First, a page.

Happy Fun Qi Gong - Part 1

**This article originally appeared as "Happy Fun Qigong."Qi JournalVol. 25, No 3, Autumn 2015.**

By John Voigt

The Body Heals With Play. The Mind Heals With Laughter. The Spirit Heals With Joy.

— Chinese Proverb

Qi Gong for Health : Chinese Medicine Livingthis adorable image from fanpop.com

Introduction

The goal of my qigong teachings is to have people experience and enjoy the benefits of qi-energy. Depending on the group’s potential for playfulness, I usually interject various Happy Fun Qigong gymnastics and visualizations to liven up the sessions. Several of these are described below.

Preparation

GROUND – CENTER – RISE UP – SMILE

Grounding. I tell the group to feel the gravity of Mother Earth grounding and supporting us, connecting us to her. Together we visualize roots growing down from our feet deeply into the earth and drawing up its nourishing yin energy.

Centering. We breathe down into our lower belly, the body’s center of gravity. We do this nice and easy, slowly, deeply, silently.

Rising up. Keeping our heads straight, and chins slightly tucked in, we straighten our backs and remaining rooted to the earth and breathing calmly and deeply, we feel our head, neck, and upper shoulders rise up toward the heavens. I say things like, “Feel the strength filled yang energy of the sun and stars enter you and protect you.”

Smile enigmatically like the Mona Lisa.

Qi Gong for Health : Chinese Medicine Livingthis image of the Mona Lisa from the Wikipedia commons

Doing this secures and increases all we have just experienced from Grounding-Centering-Rising up.

This entire procedure only takes a few minutes to do. It cleans and increases the amount of qi throughout the body and brings about the sensations of our being interconnected with the entire universe.

Experiencing (Self) Love.

You can not fully love others until you have first learned to love yourself. I tell the group. “Close your eyes and look inside yourself at your heart. Have it be in the center of your upper chest, in about the location the heart chakra of the yogis. Have it be a happy smiling heart. Silently tell it, I love you.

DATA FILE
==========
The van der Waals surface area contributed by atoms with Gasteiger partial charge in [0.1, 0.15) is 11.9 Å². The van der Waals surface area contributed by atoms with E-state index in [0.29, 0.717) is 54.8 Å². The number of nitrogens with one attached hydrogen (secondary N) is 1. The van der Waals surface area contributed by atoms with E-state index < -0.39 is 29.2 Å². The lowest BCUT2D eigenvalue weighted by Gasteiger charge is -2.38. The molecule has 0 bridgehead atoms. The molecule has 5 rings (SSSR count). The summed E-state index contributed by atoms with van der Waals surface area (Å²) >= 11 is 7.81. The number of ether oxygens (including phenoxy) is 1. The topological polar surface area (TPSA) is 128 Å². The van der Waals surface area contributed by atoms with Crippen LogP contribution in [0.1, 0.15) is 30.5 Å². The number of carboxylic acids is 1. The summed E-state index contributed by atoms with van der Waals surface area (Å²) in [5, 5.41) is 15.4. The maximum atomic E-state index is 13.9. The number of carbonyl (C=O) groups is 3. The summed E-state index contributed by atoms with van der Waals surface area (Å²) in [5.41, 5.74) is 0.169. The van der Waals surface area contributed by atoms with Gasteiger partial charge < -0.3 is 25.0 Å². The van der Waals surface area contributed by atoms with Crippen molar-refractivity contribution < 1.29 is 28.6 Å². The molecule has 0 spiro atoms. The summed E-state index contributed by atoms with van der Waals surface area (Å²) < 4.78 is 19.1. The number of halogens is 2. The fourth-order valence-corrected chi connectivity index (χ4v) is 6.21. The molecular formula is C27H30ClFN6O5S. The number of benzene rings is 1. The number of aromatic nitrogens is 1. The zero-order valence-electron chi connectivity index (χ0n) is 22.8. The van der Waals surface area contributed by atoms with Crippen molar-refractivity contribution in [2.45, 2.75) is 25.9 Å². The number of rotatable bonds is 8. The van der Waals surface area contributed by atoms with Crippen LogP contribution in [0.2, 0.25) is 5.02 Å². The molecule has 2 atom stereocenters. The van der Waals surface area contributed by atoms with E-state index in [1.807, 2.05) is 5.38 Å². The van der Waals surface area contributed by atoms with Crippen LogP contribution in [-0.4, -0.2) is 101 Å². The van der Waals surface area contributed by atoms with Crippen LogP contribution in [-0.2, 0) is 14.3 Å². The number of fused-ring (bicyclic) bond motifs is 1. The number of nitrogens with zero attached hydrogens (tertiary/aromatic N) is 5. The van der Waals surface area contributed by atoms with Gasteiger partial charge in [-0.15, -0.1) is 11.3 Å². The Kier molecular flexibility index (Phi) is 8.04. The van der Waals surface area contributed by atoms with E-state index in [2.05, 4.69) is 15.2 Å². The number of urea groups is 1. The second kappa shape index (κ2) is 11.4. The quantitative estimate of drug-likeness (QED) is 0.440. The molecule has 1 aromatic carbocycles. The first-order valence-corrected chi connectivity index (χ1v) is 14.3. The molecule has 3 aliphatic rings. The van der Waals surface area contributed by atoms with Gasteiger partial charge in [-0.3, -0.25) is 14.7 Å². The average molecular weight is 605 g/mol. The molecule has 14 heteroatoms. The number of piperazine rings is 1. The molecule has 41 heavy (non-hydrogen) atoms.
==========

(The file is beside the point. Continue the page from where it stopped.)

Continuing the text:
Have it look back at you and imagine hearing it say, I love you too.” Repeat this several times.

Doing this visualization usually produces a flood of warm loving qi that flows out from the Heart and fills the entire body. I call it “Qi with a Love Spin.” This experience is absolutely wonderful. You can see the love-qi radiating from the faces of those experiencing it.

If the group is advanced, I might ask them fill the space around all of us with this radiating love energy. The participants can now freely move around in it, improvising their own spontaneous qigong forms by themselves, or with other members of the group.

Let’s Wake Up (or) Slapping the Sleepy Walrus.

Qi Gong for Health : Chinese Medicine LivingThis lovely photo from Pixdaus, photo by Fredrik Odman

Many people come to qigong sessions wanting to gain a quick energetic wake me up, or pick me up. Raising my left eyebrow, and putting on a trickster expression I ask, Who wants a jolt of wake up super qi? And is it okay if I touch you? (with such intimate work the director should always ask permission to touch, or to send qi to anyone.) It won’t hurt much, just a little bit — (that captures their attention every time). I go to the ones who bravely volunteered and ask if they have any health issues, especially in their upper body and or heart. If they are physically fit, I quickly and sharply slap the sides of their shoulders once — not too hard, but hard enough for them to feel it.

This immediately gets the qi flowing and wakes them up. Then I offer the same to anyone who wants it. Usually, I have some takers. I might explain that most problems happen because qi (or life energy) is blocked and qigong can open up these blockages. I ask the slapped ones if they feel the qi moving in them now? They usually do. Or at least they feel something that could be called qi, or at least a manifestation of qi.